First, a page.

This sharing is another motivator for us in making the cake. To have our diverse community assembled at this celebration, a room of people all, even if just for a few moments, considering the poetic legacy of Emily Dickinson and enjoying a piece of her unique cake, the recipe for which was saved through the course of 130 years, preserved in a letter Dickinson sent, is a special way to celebrate the contributions of our library to both cultural heritage and camaraderie.
The cake is not unlike the library. There is much work represented in each and every element of it and much of that work, if done well, more or less disappears into the whole. In this case, the milk pans, which Dickinson suggested the cake be baked in, were researched and recreated by hand—a commission my mother, a potter, generously took on.
To better approximate the flour of Emily Dickinson’s time, we ground ours from wheat grown in Eastern Massachusetts. We hand beat the sugar and butter with a wooden spoon. We cracked the 19 farm eggs. We candied our own citron, ground and grated whole spices, stirred and stirred and stirred, and then tended the cakes as they baked for six hours. Over the past three months as the cakes aged in brandy-soaked cloths, we turned them, basted them, and wondered at them. It is work we did with pleasure: the pleasure of learning and embodying the experience, and the pleasure of knowing it would be shared. You can join in on a bit of our adventures in making the cake by watching the short video of its creation.
In addition to the black cake, our team also selected Emily Dickinson’s poem, “Hope is the thing with feathers,” for the occasion, featuring it on a large placard and highlighting the manuscript in a pop-up exhibition. We have taken this poem as a meditation for the season.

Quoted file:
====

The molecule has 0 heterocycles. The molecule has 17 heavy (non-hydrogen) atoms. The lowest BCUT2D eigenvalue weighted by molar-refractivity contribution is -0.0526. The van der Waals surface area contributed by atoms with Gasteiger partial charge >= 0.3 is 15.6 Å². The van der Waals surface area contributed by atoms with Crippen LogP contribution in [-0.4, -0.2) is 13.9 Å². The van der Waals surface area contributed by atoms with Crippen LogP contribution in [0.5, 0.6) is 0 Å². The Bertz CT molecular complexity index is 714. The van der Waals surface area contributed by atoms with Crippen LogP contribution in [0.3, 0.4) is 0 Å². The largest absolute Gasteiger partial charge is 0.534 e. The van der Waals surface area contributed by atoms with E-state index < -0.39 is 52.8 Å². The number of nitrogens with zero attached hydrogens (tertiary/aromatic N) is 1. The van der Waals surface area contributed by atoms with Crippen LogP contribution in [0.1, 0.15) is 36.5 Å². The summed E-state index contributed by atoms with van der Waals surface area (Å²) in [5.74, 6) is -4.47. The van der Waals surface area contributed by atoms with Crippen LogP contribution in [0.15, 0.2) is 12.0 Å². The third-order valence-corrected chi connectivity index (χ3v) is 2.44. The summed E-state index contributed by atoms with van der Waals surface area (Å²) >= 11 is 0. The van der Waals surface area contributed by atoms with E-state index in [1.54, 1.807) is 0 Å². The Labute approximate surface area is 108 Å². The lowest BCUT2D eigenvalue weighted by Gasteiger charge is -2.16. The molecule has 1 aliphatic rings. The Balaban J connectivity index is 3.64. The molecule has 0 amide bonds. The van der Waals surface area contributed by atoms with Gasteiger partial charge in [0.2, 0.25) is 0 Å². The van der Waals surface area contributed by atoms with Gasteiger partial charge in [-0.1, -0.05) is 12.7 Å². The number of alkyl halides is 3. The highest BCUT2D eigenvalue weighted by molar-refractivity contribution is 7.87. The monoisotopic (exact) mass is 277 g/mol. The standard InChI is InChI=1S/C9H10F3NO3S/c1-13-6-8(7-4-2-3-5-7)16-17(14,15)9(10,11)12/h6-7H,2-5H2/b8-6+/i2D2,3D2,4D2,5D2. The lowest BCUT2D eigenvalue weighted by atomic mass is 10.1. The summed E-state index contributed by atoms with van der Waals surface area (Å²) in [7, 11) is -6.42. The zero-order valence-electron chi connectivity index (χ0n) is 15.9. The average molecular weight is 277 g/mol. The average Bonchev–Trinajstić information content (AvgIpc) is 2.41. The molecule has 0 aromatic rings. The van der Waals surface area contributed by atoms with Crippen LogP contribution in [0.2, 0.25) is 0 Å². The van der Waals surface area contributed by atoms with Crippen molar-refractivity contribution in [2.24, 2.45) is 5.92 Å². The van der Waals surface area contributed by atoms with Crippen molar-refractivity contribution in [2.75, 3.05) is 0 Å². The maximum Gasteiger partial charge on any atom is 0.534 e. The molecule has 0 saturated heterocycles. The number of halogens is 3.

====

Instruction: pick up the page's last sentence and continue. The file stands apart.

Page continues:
Hope, Dickinson tells us, is the thing. It is:
the thing with feathers –
That perches in our souls –
And sings a tune without words –
And never stops – at all –
Hope, she says, may be small, bird-like, fragile, but it is indefatigable and always available, always free for the asking.
It feels churlish, certainly, to argue with Emily Dickinson –and on her birthday!– but I have to say that, for myself at least, hope, lately, has not been that easy to come by. Hope has been hard, and yet, it is foundational. Some of us are scared, some angry, some demoralized. Some of us are all of those things in equal measure. And surely there are some who are not in these emotional straits, and are simply going about the business, which is hard enough, of just trying to live a good life. For a variety of reasons, we are all facing challenges and they may seem insurmountable, but as long as there is hope we cannot be defeated.